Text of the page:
Music from the Age of Shakespeare: A Cultural History
This book introduces every important aspect of the Elizabethan music world. In ten scrupulously researched yet accessible chapters, Lord examines the lives of composers, the evolution of musical instruments, the Elizabethan system of musical notation, and the many textures and traditions of Elizabethan music. Biographical entries introduce the most significant and prolific composers as well as the members of royal society who influenced Elizabethan musical culture. Both familiar and obscure instruments of the era are described with focus on their musical and social contexts. Various types of music are defined and illustrated, along with an explanation of the musical notation used during this era. Chapter bibliographies, glossaries, and an index provide additional tools for both the novice and the experienced student of music and music history.
When Elizabeth ascended to the throne in 1558, England was undergoing tremendous upheaval. Power struggles between Protestants and Catholics shaped the English music world as musicians' livelihoods were directly linked to their religious allegiances. Music became a form of strategy within court politics, and secular music evolved through the musical and poetic influences of the Italian Renaissance. Events of the day were told and retold through music, class and social differences were sung with relish, and rituals of love and life were set to story and song. When England defeated the vaunted Spanish Armada in 1588, a victorious nation expressed its jubilance through music.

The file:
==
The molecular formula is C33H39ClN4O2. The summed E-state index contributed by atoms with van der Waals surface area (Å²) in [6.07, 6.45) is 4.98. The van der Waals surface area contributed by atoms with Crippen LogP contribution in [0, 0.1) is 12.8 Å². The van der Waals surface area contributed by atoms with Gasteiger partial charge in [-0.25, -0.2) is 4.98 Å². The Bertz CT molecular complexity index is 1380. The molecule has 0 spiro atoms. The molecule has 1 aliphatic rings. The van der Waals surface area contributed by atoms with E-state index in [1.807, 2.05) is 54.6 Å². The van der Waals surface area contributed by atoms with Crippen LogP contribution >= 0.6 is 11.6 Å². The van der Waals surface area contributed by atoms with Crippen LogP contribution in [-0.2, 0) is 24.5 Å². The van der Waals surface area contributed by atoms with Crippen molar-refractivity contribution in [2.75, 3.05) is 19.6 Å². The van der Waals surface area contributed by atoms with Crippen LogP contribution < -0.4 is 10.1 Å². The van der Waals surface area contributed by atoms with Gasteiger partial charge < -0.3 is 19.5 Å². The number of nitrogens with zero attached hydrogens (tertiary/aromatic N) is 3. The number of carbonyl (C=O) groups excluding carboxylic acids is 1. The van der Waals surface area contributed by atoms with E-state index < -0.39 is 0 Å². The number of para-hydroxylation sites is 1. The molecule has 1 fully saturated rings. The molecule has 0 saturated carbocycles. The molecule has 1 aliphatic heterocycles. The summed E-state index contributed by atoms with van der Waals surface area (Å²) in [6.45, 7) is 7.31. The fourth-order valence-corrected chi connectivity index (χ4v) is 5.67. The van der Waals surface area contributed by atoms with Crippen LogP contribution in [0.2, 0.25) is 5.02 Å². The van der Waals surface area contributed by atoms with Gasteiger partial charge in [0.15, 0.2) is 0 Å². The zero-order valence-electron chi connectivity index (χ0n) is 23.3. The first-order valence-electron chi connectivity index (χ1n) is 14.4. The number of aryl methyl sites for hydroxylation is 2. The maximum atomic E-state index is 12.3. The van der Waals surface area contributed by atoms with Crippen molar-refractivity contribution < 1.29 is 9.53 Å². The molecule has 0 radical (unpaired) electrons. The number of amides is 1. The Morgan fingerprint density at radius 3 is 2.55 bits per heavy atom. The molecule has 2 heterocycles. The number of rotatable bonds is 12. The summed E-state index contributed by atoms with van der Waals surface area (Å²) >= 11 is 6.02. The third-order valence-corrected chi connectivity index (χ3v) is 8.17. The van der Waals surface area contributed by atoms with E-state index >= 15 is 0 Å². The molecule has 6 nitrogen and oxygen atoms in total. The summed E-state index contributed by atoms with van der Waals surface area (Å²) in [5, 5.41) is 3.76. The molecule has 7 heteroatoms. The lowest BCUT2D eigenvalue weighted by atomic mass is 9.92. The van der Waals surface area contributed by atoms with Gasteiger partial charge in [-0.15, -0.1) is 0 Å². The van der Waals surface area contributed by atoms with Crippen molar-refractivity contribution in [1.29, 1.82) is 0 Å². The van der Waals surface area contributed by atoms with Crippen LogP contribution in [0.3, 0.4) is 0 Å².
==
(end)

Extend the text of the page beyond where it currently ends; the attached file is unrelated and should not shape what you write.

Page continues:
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Music from the age of Shakespeare: a cultural historyUser Review - Not Available - Book Verdict
Lord (music, Southern Illinois Univ.) offers an engaging and well-researched musical and cultural history of Elizabethan England. Organized into nine chapters-each with its own conclusion, notes ... Read full review
Interesting book, though there is a bit of a howler on pg 98. It says "the Gittern . . . did not come to England until after the Elizabethan era," but then in the next paragraph: "Before lutes took over, the gittern was the instrument of choice for accompanying singers. Henry VIII had four of them ..." Okay - so which is it - no gitterns until after Elizabeth (during and before her reign lutes were certainly the instrument of choice), or were gitterns in England before Elizabeth ( e.g. Henry VIII)?
Music of the Nobility
Life and Music of the Lower Class
Elizabethan Musical Instruments
Instrumental Music and Dance Music
Secular Vocal Music
Notable Elizabethan Composers
Other Elizabethan Composers